SC orders trial of owner of sunken Princess of the Stars
The owner of the former Sulpicio Lines Inc. will be tried for criminal negligence for the sinking of the MV Princess of the Stars on June 21, 2008, claiming the lives of more than 800 people, according to the Supreme Court.
The high court’s Third Division has ordered the Manila Regional Trial Court (RTC) Branch 5 to reinstate the criminal case against Edgar S. Go for reckless imprudence resulting in multiple homicide, damage to property and serious physical injury.
It reversed the Court of Appeals’ rulings on March 22, 2013, and Jan. 8, 2014, which cleared Go of criminal liability.
“The civil action against a ship owner for breach of contract of carriage does not preclude criminal prosecution against its employees whose negligence resulted in the death of or injuries to passengers,” said the Supreme Court in a decision dated Dec. 10, 2018, but released only on Monday.
It said the Court of Appeals should not interfere with the findings of the Department of Justice (DOJ) in June 2009 “in the absence of grave abuse of discretion.”
In indicting Go, the DOJ said he was involved in making decisions on whether a vessel should be allowed to sail but he failed to cancel or discourage the voyage of the Princess of the Stars despite severe weather.
It faulted Go for failing to closely monitor the ship’s passage against the movement of Typhoon “Frank” (international name: Fengshen).
He did not instruct Capt. Florencio Marimon to take shelter in the vicinity of Batangas province despite the weather bureau’s advisory that the ship would run into the typhoon if it continued along its regular route, it said.
Go’s actions “demonstrated inexcusable lack of precaution,” according to the DOJ.
Fatalities off Sibuyan
Aside from being the owner of Sulpicio Lines, Go was the company’s vice president of administration and team leader of the crisis management committee when the Princess of the Stars sank off Sibuyan Island in Romblon province on June 21, 2008.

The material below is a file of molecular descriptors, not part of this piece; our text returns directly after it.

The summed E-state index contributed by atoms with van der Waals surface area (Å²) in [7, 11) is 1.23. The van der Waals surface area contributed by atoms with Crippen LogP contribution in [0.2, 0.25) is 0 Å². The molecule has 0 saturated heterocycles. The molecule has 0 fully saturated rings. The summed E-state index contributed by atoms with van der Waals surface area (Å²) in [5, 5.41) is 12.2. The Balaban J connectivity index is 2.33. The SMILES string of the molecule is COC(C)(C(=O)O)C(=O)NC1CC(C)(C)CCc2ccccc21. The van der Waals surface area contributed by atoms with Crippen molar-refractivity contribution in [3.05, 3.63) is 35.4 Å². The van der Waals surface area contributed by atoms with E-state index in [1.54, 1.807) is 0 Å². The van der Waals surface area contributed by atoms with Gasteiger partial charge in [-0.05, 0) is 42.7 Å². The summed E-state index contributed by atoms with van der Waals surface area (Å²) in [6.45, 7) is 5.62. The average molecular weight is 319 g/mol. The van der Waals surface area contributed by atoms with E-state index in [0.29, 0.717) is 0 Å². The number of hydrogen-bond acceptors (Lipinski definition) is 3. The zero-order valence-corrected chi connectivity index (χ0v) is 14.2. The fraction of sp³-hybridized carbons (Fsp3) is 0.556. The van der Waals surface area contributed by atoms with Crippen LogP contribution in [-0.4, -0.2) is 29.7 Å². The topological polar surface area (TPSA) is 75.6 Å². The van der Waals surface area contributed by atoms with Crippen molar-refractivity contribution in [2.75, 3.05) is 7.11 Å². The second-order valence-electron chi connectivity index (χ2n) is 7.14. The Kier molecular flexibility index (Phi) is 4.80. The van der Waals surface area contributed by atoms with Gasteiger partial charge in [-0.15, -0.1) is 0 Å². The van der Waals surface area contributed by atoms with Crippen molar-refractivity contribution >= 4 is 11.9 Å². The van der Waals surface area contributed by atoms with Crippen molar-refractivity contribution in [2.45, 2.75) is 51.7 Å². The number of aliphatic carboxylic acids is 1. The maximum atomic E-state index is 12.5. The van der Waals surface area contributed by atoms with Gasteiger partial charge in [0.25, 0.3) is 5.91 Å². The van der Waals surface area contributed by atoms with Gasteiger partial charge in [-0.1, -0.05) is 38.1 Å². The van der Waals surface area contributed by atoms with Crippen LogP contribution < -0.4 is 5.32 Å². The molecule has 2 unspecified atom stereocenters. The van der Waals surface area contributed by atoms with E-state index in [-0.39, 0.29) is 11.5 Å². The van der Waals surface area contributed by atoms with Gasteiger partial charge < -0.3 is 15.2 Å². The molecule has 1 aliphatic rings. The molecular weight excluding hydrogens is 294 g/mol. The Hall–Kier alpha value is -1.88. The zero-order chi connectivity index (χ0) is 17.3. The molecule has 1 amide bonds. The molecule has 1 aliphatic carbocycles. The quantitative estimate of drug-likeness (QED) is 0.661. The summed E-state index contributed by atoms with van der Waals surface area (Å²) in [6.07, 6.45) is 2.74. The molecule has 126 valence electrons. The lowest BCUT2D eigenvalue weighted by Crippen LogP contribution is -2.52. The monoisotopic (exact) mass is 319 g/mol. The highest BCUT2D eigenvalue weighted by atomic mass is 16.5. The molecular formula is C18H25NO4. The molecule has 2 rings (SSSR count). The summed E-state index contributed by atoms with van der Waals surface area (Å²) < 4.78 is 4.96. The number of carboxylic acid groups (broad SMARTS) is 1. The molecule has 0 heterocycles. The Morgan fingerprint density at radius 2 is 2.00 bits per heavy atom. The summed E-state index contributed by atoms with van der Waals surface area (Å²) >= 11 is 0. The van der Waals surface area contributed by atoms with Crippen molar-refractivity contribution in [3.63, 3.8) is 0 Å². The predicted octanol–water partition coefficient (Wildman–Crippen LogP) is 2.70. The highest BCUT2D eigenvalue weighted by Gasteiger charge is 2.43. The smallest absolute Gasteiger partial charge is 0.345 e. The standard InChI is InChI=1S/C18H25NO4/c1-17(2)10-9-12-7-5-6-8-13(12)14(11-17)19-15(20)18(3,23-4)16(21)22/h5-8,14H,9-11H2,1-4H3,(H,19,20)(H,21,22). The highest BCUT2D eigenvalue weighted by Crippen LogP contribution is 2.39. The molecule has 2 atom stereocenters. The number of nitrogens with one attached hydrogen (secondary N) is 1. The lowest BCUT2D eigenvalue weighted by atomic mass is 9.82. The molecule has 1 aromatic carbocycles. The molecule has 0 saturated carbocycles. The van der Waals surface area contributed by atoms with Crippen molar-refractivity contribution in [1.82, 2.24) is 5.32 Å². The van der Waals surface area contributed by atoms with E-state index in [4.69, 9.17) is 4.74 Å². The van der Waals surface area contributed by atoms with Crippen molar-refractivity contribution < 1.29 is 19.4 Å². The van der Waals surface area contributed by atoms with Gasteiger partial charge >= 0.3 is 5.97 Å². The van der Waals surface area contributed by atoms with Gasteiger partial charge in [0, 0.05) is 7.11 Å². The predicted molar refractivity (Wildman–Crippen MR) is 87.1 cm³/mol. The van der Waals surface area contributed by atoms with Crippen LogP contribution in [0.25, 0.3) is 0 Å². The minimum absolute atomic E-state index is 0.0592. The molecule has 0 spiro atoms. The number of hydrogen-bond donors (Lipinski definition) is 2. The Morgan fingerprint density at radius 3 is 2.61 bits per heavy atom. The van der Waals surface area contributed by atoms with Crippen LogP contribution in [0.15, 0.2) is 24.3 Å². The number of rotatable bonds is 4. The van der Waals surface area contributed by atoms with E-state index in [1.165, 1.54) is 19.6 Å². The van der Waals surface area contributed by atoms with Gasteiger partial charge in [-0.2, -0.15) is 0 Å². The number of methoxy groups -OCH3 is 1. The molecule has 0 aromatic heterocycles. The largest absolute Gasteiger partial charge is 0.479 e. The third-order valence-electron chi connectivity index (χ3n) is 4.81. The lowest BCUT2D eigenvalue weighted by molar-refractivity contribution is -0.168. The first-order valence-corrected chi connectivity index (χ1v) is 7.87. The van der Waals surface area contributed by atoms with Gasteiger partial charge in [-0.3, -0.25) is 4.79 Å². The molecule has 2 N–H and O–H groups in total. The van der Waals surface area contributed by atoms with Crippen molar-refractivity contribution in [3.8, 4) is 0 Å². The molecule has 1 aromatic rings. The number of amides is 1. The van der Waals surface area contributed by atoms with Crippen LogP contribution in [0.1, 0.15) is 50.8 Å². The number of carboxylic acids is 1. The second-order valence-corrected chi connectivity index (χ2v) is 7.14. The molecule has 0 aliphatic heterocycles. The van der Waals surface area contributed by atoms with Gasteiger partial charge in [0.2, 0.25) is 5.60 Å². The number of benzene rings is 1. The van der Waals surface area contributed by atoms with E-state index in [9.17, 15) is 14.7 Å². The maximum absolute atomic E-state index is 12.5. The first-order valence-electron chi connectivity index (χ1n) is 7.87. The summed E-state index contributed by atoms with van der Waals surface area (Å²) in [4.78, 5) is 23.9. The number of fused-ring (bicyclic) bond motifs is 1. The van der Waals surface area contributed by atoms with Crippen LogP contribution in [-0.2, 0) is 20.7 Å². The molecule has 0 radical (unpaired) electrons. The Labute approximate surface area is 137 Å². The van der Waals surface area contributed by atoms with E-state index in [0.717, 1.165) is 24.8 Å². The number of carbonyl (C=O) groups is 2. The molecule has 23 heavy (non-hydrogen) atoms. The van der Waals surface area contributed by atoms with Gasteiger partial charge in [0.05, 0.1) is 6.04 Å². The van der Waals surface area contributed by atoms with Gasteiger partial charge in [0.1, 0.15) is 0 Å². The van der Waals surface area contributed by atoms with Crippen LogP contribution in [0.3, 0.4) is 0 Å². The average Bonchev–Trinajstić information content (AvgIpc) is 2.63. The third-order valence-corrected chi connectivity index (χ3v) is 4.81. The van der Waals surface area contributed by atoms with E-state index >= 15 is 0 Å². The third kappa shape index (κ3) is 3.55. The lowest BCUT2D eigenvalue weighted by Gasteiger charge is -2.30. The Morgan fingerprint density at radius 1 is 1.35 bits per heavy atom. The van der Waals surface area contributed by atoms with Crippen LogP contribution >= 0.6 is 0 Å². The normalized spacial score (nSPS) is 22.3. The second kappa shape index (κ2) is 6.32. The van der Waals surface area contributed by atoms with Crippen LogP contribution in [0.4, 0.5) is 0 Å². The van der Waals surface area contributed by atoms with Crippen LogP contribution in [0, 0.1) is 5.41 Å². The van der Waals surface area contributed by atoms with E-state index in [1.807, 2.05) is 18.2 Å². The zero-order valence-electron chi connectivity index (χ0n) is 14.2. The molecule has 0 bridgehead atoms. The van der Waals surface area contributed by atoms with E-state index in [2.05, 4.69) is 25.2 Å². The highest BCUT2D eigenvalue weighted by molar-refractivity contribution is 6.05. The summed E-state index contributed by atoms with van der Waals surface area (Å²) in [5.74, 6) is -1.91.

Only 32 survived out of the 851 passengers, including 121 crew members, 31 infants and 20 children. About 300 bodies were found while the rest were officially listed as missing.
The Cebu City-based shipping line changed its name to Philippine Span Asia Carrier Corp. in 2010.
In 2015, the Manila RTC Branch 49 ordered the ship’s operators to pay about P241 million in damages. But claimants have yet to benefit from the P241 million in damages granted them, according to the Public Attorneys Office (PAO).
The survivors and families of the victims have also filed civil suits for damages with the assistance of the PAO.
PAO chief Persida Acosta said the victims had waited almost 10 years for the courts to resolve Go’s petition to be excluded from the criminal cases.
Acosta said at least nine witnesses had been presented by government prosecutors at the RTC before the Court of Appeals halted the trial.
“At least the Supreme Court has spoken for the victims seeking justice,” Acosta said on Monday.
After failing to get the DOJ to reverse its decision, Go petitioned the Court of Appeals to overturn the DOJ’s indictment.
In granting Go’s petition, the Court of Appeals said his act of allowing the officers of the vessel to decide whether to sail “did not make him criminally liable as such decision was within the authority of the captain of the vessel in coordination with the (Philippine Coast Guard) in view of the weather bulletin.”
The appeals court also said Go was not criminally liable even when he did not instruct the ship to seek shelter or drop anchor amid the storm, because it was not within his authority to decide such matters.
MV Doña Paz sinking
The Cebu-based Sulpicio Lines had figured in several maritime disasters, including the sinking of the MV Doña Paz in December 1987, dubbed the world’s worst peacetime sea disaster, which left more than 4,000 people dead.
In 2015, the Maritime Industry Authority canceled the certificate of public convenience of 11 vessels of Span Asia, the new name of Sulpicio. The shipping line is now prohibited from ferrying passengers and is allowed to carry cargo only. —With a report from Inquirer Research
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